Josh Morrissey won’t speculate on a hockey life without Dustin Byfuglien, but gets intensely personal when ackowledging how his own rapid growth in the NHL has been due, in large part, to the enormous presence of his fellow Winnipeg Jets blue-liner.
"I miss seeing him every day at the rink. He keeps it light. He keeps it fun," Morrissey said Wednesday morning from Bell MTS Iceplex.
"We’ve developed a cool relationship over the last few years.
"He was one of the big reasons for me stepping in when I first got into the league, and over the years, we’ve become good friends."
Morrissey was part of a trio of Jets offered up to take questions on a report that Byfuglien, currently on a personal leave from the Jets, might be contemplating retirement. TSN’s Bob McKenzie tweeted early Wednesday that Byfuglien, 34, is believed to be taking the time to "ponder his NHL future."
The product of Roseau, Minn., who broke into the league full time with Chicago during the 2007-08 season and was a major force as the Blackhawks won the Stanley Cup in 2010, is in the fourth year of a five-year, US$38-million contract with Winnipeg. He’s on the books to make US$8 million this season and US$6 million next.
Byfuglien’s departure from the game would have a cataclysmic effect on the organization.
"Everyone knows what type of player he is, what he means to our team. We’d love to have him, obviously. But at the same time I totally respect what he’s got to do," Morrissey said.
"Each player has their own relationship with Dustin, and trying to respect him and his family. We just want to keep it private at this time."
Prior to Morrissey’s rookie season (2016-17), Byfuglien asked the coaching staff in training camp to pair him with the young defenceman — who’d come off a strong campaign with the Manitoba Moose.
"I want the kid," Byfuglien told Jets head coach Paul Maurice. "Put me with the kid." Or so the story goes.
When the season opened, Byfuglien patrolled the right side with Morrissey to his left.
"I remember countless times in the pre-season (and) even into the regular season, we got scored on or something and you come off the ice and you get this big hug from Buff or the arm over the shoulder, and almost knocks me off the bench, basically, because he’s so big," Morrissey said. "(He) just said, ‘Hey, welcome to the NHL. Now you finally got scored on, now you can just go play.’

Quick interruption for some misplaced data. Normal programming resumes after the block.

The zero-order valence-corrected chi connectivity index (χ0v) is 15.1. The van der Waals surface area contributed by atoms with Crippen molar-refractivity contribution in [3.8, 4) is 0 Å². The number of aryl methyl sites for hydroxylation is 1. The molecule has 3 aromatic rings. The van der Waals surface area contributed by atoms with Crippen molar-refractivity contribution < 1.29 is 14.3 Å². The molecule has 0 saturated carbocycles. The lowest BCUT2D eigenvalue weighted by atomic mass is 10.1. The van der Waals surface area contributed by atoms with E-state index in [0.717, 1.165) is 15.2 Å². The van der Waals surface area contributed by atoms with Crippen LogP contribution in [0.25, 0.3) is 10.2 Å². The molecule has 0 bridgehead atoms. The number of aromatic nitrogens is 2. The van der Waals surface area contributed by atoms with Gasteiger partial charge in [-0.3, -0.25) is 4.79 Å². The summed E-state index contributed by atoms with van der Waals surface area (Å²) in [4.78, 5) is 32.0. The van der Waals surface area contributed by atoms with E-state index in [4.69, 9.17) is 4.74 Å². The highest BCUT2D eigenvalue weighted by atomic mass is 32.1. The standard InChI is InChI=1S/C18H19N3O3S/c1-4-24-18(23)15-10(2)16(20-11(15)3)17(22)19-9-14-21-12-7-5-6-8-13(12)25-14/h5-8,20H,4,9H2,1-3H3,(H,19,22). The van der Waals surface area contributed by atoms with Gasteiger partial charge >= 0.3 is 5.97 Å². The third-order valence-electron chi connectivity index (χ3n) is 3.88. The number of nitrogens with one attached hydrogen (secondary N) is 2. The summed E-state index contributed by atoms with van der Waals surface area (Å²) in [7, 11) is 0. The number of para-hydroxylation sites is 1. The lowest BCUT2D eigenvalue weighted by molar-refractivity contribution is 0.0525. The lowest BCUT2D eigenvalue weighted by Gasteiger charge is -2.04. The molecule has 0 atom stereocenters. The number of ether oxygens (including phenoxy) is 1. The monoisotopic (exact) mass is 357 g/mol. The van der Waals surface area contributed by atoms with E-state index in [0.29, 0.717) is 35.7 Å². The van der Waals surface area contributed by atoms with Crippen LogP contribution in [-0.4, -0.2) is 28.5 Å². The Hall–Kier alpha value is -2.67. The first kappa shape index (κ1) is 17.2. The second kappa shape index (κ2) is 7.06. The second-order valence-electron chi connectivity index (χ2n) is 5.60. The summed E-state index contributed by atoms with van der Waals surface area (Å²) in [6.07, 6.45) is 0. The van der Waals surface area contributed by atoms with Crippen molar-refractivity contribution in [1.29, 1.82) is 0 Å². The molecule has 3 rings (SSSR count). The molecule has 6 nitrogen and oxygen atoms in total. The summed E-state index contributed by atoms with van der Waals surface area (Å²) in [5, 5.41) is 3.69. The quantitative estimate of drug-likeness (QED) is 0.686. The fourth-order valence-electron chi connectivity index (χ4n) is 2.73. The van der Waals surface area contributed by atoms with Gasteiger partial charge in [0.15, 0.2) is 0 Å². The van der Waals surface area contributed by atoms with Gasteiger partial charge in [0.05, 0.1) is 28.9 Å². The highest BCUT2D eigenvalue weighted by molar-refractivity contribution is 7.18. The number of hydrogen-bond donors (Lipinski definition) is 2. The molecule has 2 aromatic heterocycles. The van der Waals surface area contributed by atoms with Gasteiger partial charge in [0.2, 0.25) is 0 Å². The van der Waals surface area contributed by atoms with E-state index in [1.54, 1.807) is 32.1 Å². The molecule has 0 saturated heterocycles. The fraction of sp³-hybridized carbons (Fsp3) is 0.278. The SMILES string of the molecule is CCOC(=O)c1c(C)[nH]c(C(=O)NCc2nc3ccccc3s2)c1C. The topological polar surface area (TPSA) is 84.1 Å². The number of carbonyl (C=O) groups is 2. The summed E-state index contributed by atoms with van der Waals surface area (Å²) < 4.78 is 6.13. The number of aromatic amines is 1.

"The one thing is he has a huge heart, he’s a great person. He really wants to help out his teammates. Again, when you’re coming in and you have a guy who’s won a Stanley Cup and had been in the league I don’t know how long it was at that point and had already been a top player for a long time, to kind of say, ‘Hey, I want to play with you, I want to help you get acclimatized getting into the league and feel comfortable,’ it means the world," Morrissey said. "It’s immediately a weight off your shoulders as a young player, and it speaks volumes to him and the kind of person he is."
Jets forwards Andrew Copp and Mark Scheifele had little to say about the possible retirement of one of the team’s alternate captains.
"He’s taking his time. The reasons behind that are very private, so I’m not going to comment on what those are. The organization put out a release saying that he needed some time, so we’re going to respect that," Copp said. "And we hope that he’s back soon. The reasons (for personal leave) are definitely a very private matter for him."
Assistant sports editor
Jason Bell wanted to be a lawyer when he was a kid. The movie The Paper Chase got him hooked on the idea of law school and, possibly, falling in love with someone exactly like Lindsay Wagner (before she went all bionic).